More than a dozen cities, including Grand Rapids, East Lansing, Flint, Detroit and Traverse City, have passed ordinances prohibiting discrimination on the basis of sexual orientation. About 20 states have laws banning discrimination on the basis of sexual orientation.

The economic argument – and the test case of one teenager

Such policies simply make good economic sense, according to gay-rights advocates.

In 2010, Jeff Padnos, president of Louis Padnos Iron & Metal in Holland, spoke out in favor of a proposal in that city to extend equal protection to gay and lesbians. The proposal was defeated 5-4 by the city council.

“As we try to grow and diversity our economy, this is going to be a factor that people are looking at in terms of where they choose to be,” he told the Grand Rapids Press. “It's symbolic of what kind of place we want to be. Do we want to be inclusive or understanding or not?”

Echoing that assertion, the Michigan Department of Civil Rights in January issued findings based on public forums, surveys and archival research that lack of employment and other protection for gay workers prompts professionals and college students to leave the state for more welcome environments.

That may include Brighton High School graduate Lauren Jasenak.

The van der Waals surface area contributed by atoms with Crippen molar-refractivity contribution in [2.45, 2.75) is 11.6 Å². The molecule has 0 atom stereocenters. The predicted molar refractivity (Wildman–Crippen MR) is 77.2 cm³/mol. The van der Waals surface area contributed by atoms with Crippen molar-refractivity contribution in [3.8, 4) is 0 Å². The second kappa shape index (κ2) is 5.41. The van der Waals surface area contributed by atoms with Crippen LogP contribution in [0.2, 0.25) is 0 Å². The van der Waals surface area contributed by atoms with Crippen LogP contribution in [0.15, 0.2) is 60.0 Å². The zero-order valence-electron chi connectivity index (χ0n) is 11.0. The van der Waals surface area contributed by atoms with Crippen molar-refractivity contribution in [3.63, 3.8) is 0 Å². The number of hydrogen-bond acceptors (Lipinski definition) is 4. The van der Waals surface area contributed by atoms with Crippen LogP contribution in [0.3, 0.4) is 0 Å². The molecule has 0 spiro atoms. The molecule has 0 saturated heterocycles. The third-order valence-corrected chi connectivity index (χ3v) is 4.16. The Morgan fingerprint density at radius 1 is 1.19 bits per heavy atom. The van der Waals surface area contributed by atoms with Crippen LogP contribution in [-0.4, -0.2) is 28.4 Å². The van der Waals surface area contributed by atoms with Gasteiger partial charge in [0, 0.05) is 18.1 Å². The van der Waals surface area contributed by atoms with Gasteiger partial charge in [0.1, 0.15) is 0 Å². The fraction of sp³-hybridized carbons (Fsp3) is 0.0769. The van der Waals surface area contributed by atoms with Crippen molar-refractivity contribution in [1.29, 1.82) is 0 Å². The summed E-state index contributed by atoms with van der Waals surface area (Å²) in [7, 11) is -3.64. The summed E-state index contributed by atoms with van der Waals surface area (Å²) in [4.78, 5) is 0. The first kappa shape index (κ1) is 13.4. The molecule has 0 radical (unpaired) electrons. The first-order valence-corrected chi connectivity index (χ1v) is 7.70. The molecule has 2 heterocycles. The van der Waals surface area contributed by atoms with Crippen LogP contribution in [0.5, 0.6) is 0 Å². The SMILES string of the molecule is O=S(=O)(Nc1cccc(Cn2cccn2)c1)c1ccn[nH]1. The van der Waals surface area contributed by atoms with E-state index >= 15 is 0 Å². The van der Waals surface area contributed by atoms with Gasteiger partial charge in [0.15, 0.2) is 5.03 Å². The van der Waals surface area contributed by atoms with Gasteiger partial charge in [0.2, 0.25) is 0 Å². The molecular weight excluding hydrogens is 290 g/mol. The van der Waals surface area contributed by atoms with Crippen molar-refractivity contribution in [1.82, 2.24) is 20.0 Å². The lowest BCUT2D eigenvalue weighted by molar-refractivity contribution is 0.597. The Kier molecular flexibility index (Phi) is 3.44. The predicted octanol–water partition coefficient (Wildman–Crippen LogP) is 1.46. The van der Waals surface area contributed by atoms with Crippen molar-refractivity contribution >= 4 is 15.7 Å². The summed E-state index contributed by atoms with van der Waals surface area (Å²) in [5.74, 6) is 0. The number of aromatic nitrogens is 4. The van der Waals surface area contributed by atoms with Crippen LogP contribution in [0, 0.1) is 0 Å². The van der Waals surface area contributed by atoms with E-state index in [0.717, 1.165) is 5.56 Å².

In July 2012, Jasenak was working as a counselor at a Boy Scout camp east of Flint when she  was summoned into the office of the camp manager. After repeatedly being pressed, she recalled, she acknowledged she is gay. She was asked to sign a letter stating she had violated Scout policy and was told to leave that night.

The Boy Scouts of America has since voted to lift a policy banning gay children and teens from joining the organization. But openly gay adults are still banned from participating as leaders.

“If anything, this taught me to keep fighting,” said Jasenak, 19, who found work this summer as a camp counselor for another organization.

But Jasenak, 19, a student at Washtenaw Community College with plans for a teaching career, doubts she will remain in her home state unless things change.

“I'm not going to limit myself to this state when it comes to finding a job. I will especially be looking for jobs in states where it isn't legal to fire me for my sexual orientation.”

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Comments

Thu, 08/08/2013 - 10:43am
Clear evidence of the lack of understanding of the nature of this problem. There are a great many people that hold the view that homosexuality, in general, and what is called gay marriage, in particular, are intrinsically wrong. Most of these people hold this view by virtue of their religious beliefs, which are constitutionally protected, as opposed to the shifting attitudes of various social engineers which lack both moral anchor and constitutional protection.
Kevin R. Cross.
Sun, 08/11/2013 - 2:16pm
Your beliefs may be constitutionally protected, but how you treat others in the workplace or in hiring and firing practices is not. There's no lack of understanding here - just bigotry and hate.
Thomas
Mon, 08/12/2013 - 10:54am